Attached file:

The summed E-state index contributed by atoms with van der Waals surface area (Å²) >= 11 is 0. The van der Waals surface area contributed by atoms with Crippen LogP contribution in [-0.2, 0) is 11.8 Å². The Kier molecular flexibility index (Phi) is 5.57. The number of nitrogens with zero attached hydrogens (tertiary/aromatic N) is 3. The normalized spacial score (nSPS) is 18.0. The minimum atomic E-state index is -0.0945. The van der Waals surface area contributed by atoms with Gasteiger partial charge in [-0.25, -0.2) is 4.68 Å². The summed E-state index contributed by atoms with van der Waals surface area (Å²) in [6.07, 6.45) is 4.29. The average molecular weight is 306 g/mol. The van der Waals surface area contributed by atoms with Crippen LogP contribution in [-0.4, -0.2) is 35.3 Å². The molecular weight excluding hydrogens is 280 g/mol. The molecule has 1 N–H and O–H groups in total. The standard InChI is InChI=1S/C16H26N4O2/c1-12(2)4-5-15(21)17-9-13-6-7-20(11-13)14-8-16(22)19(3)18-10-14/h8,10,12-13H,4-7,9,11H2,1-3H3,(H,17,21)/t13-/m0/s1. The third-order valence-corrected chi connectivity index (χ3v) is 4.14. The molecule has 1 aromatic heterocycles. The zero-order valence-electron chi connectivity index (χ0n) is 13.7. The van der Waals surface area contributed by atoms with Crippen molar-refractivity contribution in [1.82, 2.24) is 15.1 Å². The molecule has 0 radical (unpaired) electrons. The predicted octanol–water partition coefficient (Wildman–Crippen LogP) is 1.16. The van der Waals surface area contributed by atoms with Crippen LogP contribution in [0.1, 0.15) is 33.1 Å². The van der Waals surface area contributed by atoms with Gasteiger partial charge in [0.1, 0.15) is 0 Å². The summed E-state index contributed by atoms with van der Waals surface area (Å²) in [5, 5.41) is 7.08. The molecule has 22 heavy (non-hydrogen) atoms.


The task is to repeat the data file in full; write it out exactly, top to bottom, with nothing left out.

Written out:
The summed E-state index contributed by atoms with van der Waals surface area (Å²) >= 11 is 0. The van der Waals surface area contributed by atoms with Crippen LogP contribution in [-0.2, 0) is 11.8 Å². The Kier molecular flexibility index (Phi) is 5.57. The number of nitrogens with zero attached hydrogens (tertiary/aromatic N) is 3. The normalized spacial score (nSPS) is 18.0. The minimum atomic E-state index is -0.0945. The van der Waals surface area contributed by atoms with Gasteiger partial charge in [-0.25, -0.2) is 4.68 Å². The summed E-state index contributed by atoms with van der Waals surface area (Å²) in [6.07, 6.45) is 4.29. The average molecular weight is 306 g/mol. The van der Waals surface area contributed by atoms with Crippen LogP contribution in [-0.4, -0.2) is 35.3 Å². The molecular weight excluding hydrogens is 280 g/mol. The molecule has 1 N–H and O–H groups in total. The standard InChI is InChI=1S/C16H26N4O2/c1-12(2)4-5-15(21)17-9-13-6-7-20(11-13)14-8-16(22)19(3)18-10-14/h8,10,12-13H,4-7,9,11H2,1-3H3,(H,17,21)/t13-/m0/s1. The third-order valence-corrected chi connectivity index (χ3v) is 4.14. The molecule has 1 aromatic heterocycles. The zero-order valence-electron chi connectivity index (χ0n) is 13.7. The van der Waals surface area contributed by atoms with Crippen molar-refractivity contribution in [1.82, 2.24) is 15.1 Å². The molecule has 0 radical (unpaired) electrons. The predicted octanol–water partition coefficient (Wildman–Crippen LogP) is 1.16. The van der Waals surface area contributed by atoms with Crippen LogP contribution in [0.1, 0.15) is 33.1 Å². The van der Waals surface area contributed by atoms with Gasteiger partial charge in [0.1, 0.15) is 0 Å². The summed E-state index contributed by atoms with van der Waals surface area (Å²) in [5, 5.41) is 7.08. The molecule has 22 heavy (non-hydrogen) atoms.